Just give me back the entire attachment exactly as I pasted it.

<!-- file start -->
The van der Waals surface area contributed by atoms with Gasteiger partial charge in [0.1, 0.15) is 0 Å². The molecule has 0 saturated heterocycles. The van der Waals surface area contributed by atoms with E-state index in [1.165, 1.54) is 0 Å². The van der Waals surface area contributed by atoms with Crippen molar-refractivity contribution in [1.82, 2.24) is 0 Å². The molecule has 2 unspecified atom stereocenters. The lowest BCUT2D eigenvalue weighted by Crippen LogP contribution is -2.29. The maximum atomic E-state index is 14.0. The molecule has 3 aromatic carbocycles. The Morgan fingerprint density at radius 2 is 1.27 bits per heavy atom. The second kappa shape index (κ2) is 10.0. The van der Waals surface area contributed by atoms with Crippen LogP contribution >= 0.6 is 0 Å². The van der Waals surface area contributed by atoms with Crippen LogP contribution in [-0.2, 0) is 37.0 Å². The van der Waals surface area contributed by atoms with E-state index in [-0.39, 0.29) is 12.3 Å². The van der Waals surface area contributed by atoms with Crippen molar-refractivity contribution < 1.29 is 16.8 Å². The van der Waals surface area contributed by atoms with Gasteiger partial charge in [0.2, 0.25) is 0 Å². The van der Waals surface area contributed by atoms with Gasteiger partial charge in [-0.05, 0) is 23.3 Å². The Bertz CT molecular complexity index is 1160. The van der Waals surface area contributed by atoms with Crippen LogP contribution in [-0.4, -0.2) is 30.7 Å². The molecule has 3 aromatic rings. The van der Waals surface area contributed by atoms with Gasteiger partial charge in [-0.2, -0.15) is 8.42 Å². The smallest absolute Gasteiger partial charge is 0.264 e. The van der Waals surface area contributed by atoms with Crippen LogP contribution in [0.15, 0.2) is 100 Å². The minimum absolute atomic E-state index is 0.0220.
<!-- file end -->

The van der Waals surface area contributed by atoms with Gasteiger partial charge in [0.1, 0.15) is 0 Å². The molecule has 0 saturated heterocycles. The van der Waals surface area contributed by atoms with E-state index in [1.165, 1.54) is 0 Å². The van der Waals surface area contributed by atoms with Crippen molar-refractivity contribution in [1.82, 2.24) is 0 Å². The molecule has 2 unspecified atom stereocenters. The lowest BCUT2D eigenvalue weighted by Crippen LogP contribution is -2.29. The maximum atomic E-state index is 14.0. The molecule has 3 aromatic carbocycles. The Morgan fingerprint density at radius 2 is 1.27 bits per heavy atom. The second kappa shape index (κ2) is 10.0. The van der Waals surface area contributed by atoms with Crippen LogP contribution >= 0.6 is 0 Å². The van der Waals surface area contributed by atoms with Crippen LogP contribution in [-0.2, 0) is 37.0 Å². The van der Waals surface area contributed by atoms with E-state index in [-0.39, 0.29) is 12.3 Å². The van der Waals surface area contributed by atoms with Crippen molar-refractivity contribution < 1.29 is 16.8 Å². The van der Waals surface area contributed by atoms with Gasteiger partial charge in [0.2, 0.25) is 0 Å². The van der Waals surface area contributed by atoms with Gasteiger partial charge in [-0.05, 0) is 23.3 Å². The Bertz CT molecular complexity index is 1160. The van der Waals surface area contributed by atoms with Crippen LogP contribution in [-0.4, -0.2) is 30.7 Å². The molecule has 3 aromatic rings. The van der Waals surface area contributed by atoms with Gasteiger partial charge in [-0.2, -0.15) is 8.42 Å². The smallest absolute Gasteiger partial charge is 0.264 e. The van der Waals surface area contributed by atoms with Crippen LogP contribution in [0.15, 0.2) is 100 Å². The minimum absolute atomic E-state index is 0.0220.